JOCKEY (HBO Documentary)
While a few jockeys do make millions a year, many riders struggle to earn a living, and even the biggest names will do anything to make minimum required weight. In making JOCKEY, the biggest challenge was finding riders who had the courage to speak frankly. After visiting Belmont, New York, and Santa Anita, California, the producers settled on Louisville, home of Churchill Downs, the site of the Kentucky Derby. There three friends, jockeys at different stages of their careers, were found who ultimately join forces to speak candidly about one of the oldest rules in American horse racing.
Through the stories of these three courageous jockeys from three generations, JOCKEY reveals some well kept secrets of professional horse racing, showing how impossibly low weight minimums have spawned a culture of forced starvation, sweating and purging among riders. Adding to the stress of the job, jockeys are not generally signed to contracts and have little job security or health coverage.
All three jockeys featured in JOCKEY express a deep passion for and commitment to the sport, despite the hardships. Sellers, once ranked the third-leading rider in the U.S., has been sidelined by a racing accident and is now working to shed 22 pounds to get back in the saddle. For Rosier, who is a struggling apprentice jock, or "bugboy," a successful racing career may offer an exciting escape from an impoverished life. And after years of competition, legendary jockey Romero suddenly faces death as a result of 20 years of bulimia and riding injuries.
While Sellers is preparing a comeback from his knee injury, he is wary of the lifestyle of the jockey community, where weight obsession runs rampant. "People don't know what riders go through," he observes. "It's a secret. It's a well-kept secret." Many racetracks even have specially designed "heaving bowls" in the locker rooms. Rosier describes marathon sessions in the sauna, or "hot box," to lose water weight before getting on a scale to qualify for the race, revealing that "yesterday, I sweated six pounds [to make weight]. I know people who have sweated eleven pounds before a race. This happens every day." "Keeping your body weight at 106-108 pounds stripped soaking wet - takes its toll," comments Romero. His accident at the 1990 Breeders Cup illustrates the potential for tragedy. The racing icon was riding GO FOR WAND when the filly broke down in front of 50,000 spectators, but this was only one of 23 major accidents he has suffered.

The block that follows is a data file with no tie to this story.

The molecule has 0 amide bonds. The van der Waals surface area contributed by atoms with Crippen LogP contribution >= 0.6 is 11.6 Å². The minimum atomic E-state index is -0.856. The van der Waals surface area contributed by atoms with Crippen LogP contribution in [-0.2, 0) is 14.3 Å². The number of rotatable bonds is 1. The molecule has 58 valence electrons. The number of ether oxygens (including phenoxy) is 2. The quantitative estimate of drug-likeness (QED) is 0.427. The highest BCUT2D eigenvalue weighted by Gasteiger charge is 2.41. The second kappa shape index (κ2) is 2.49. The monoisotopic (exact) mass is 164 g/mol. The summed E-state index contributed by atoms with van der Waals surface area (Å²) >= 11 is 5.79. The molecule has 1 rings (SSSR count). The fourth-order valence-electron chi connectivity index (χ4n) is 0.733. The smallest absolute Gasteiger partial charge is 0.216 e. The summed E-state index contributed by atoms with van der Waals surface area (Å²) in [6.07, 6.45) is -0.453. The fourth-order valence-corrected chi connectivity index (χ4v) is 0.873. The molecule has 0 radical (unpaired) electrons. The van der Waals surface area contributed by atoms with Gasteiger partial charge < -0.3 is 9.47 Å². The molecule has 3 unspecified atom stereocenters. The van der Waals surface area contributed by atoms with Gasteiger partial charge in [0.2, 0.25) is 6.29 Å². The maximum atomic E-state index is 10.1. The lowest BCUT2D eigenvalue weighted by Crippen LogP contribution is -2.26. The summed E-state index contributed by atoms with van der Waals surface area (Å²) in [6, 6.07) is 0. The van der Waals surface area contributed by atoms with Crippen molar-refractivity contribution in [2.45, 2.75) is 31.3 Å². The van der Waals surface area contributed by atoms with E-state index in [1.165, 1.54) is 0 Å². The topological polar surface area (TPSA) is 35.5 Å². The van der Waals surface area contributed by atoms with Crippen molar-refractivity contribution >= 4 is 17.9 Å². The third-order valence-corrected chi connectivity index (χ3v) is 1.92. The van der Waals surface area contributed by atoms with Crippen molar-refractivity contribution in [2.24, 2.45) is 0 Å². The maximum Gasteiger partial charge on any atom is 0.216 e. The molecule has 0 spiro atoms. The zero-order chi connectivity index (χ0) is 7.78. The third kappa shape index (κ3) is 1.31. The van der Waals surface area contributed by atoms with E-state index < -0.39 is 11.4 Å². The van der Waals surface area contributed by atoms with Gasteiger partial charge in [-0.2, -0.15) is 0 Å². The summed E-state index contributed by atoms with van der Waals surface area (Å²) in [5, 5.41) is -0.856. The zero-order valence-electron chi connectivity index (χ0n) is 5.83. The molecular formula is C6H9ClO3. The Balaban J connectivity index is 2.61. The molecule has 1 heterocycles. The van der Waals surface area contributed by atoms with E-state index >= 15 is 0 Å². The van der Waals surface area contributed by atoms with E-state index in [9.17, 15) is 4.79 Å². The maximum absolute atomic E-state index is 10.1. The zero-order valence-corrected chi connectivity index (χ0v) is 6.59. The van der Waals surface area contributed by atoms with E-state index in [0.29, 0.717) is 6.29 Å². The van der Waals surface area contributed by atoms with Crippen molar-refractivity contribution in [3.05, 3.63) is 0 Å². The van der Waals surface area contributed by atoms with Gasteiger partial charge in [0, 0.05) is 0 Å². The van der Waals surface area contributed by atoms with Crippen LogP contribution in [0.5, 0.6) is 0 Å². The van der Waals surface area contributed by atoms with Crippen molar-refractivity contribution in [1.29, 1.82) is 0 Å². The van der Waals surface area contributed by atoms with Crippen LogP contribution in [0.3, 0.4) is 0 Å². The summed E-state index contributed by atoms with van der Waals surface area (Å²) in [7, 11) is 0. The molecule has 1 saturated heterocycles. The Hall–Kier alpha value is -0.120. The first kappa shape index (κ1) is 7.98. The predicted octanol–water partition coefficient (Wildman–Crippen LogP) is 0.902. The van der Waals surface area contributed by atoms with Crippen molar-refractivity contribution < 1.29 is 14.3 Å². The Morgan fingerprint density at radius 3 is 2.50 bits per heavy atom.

During the filming of JOCKEY, his body reaches a breaking point and he is hospitalized for kidney and liver failure, a dire situation complicated by the fact that Romero, like most jockeys, has no health insurance. "If a baseball player gets hurt, he has a contract. If that happens to a rider, you're just done," notes Sellers, who has spearheaded fundraising efforts to help with Romero's rising medical costs.
This unhealthy attempt to lose weight quickly often leaves riders fatigued and weak before a race - a dangerous situation for diminutive men and women who ride atop 1200-pound horses racing at speeds of more than 40 mph.
The film has a bittersweet ending, as some racetracks move to raise their weight minimums for the first time, due in part to the efforts of Shane Sellers. This will help young jockeys like Rosier, but unfortunately comes too late for Romero, who is still fighting for his life.
This acclaimed feature length documentary takes an intimate and often disturbing look at the hidden world of Thoroughbred racing through the eyes of three contemporary jockeys: one an injured top rider on the comeback trail, one a young apprentice trying to break into the big time, the third a racing icon fighting for his life as a result of riding-related ailments. The film looks beyond the silks and splendor of horseracing to tell the stories of these three men as they struggle to reconcile their love for the sport with the physical sacrifices they've made to make it in the high-stakes, high-risk world of Thoroughbred racing.
|Format(s) Available:||DVD And VHS|
|Category:||U.S. & Canadian Flat Racing|